1. Pick an easy platform, both for you and the students. I used Kidblog with great success, it fit our needs, it is free and it offers easy moderation.  There are other great alternatives out there such as WordPress or EduBlogs
  2. Teach them how to blog first. We did an excellent paper blogging lesson first (found on the blog of McTeach), which brought up why we were blogging and how to do it appropriately.  This got the students excited, interested as well as got them thinking about what great comments look and sound like.
  3. Talk safety! We assume some students know how to be safe, but don't assume it; teach them the do's and dont's. I came up with the lesson of why the Internet is like the mall and it really worked.  I also sent home safety plans for students and parents to discuss and we discussed it throughout the year.
  4. Teach them how to comment. In order for blogging to be effective, comments are needed, but if students don't know how to properly comment they will lose out on part of the experience. We discuss how to thank people, how to answer their questions, and most importantly, how to ask questions back. This is all part of common conversational knowledge that all kids should be taught any way.
  5. Start small.  The first post was an introduction of themselves. It was an easy topic and something they really liked to do. They then got to comment on each others post as well which started to build community.
  6. Include parents. Parents always know what we are doing and are invited to comment.  The students loved the extra connection and parents loved seeing what the kids were doing.
  7. Connect with one or two classes to be buddies. While comments from around the world are phenomenal, the connections are what it is all about. So reach out on Twitter or through the most excellent #comments4kids and set up something more permanent. The students relish getting to know one another and the comments become even more worthwhile.  Thanks Mr.  Gary's class in Egypt and Mr. Reuter's 6th grade class in Merton, Wisconsin for being our buddies.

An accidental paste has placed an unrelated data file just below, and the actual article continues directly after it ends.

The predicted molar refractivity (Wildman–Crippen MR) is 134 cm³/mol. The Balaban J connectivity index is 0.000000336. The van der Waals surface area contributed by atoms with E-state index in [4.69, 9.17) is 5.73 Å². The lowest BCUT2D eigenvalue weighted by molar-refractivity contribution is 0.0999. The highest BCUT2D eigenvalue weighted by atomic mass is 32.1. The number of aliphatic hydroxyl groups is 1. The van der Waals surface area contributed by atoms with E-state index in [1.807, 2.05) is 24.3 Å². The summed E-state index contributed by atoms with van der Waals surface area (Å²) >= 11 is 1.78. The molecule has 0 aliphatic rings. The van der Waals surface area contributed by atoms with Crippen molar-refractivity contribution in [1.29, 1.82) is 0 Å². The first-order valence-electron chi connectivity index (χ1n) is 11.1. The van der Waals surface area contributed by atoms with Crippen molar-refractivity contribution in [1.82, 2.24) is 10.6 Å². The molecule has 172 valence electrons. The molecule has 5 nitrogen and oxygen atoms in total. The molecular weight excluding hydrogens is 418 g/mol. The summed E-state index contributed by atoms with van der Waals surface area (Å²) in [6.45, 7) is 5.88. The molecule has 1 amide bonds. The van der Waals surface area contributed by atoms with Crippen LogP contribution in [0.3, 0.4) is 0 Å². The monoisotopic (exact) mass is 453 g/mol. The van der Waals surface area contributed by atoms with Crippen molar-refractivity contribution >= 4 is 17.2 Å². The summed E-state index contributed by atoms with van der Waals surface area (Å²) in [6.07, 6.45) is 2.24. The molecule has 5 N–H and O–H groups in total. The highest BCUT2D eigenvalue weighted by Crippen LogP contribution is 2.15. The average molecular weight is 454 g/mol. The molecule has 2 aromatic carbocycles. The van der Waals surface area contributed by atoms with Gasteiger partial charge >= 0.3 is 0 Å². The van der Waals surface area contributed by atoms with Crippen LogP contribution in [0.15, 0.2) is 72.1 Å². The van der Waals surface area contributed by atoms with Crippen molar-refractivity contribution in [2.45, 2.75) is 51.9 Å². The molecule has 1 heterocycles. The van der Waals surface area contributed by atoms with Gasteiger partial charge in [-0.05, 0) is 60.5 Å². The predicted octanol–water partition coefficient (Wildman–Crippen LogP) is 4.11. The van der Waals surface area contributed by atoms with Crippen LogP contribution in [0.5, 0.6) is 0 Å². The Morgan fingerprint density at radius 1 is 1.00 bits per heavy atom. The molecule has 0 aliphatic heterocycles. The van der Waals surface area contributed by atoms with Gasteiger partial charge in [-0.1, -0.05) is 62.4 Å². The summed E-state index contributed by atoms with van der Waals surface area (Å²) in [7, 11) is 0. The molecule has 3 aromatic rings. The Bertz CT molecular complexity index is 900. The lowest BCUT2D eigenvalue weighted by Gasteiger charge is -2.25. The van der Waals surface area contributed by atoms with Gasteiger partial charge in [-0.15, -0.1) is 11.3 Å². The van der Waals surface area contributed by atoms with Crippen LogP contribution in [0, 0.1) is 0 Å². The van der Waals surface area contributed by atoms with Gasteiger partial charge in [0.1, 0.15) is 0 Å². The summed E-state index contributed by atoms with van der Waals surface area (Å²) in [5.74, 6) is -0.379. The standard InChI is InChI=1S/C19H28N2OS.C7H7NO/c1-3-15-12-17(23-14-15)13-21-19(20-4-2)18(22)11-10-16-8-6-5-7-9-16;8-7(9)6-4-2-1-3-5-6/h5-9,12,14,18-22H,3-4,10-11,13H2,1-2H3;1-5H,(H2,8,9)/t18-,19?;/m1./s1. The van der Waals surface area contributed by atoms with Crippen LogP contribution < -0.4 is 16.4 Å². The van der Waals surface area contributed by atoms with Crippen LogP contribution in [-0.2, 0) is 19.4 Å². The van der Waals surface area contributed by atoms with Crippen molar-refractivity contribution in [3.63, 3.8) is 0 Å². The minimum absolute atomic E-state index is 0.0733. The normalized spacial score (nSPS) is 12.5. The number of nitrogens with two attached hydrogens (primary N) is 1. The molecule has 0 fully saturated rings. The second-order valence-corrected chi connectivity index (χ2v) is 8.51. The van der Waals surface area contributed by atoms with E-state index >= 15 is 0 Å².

8. Speaking of #comments4kids, this excellent site created by Will Chamberlain is a must for anyone blogging with students. Link their blog to it and ask people to comment, tweet it out with the hashtag #comments4kids, and use it to find classes to comment on.
  9. Visit other classroom blogs. Show them how other kids use it and have it inspire them.  Blogs can be found through Twitter or the comments4kids site.
  10. Let them explore. My students love to play around with font, color, and images. They taught each other how to do anything fancy and also let each other know when font or color choices were poor. This was a way for students to come into their own as creative writers and also start to think about creating their online identity.
  11. Don't grade! Blogging is meant to be a way to practice writing for an audience and learning to respond to critique, not a graded paper. I would often tell students my requirements and even make them go back and edit but I never ever chastised them for mistakes made.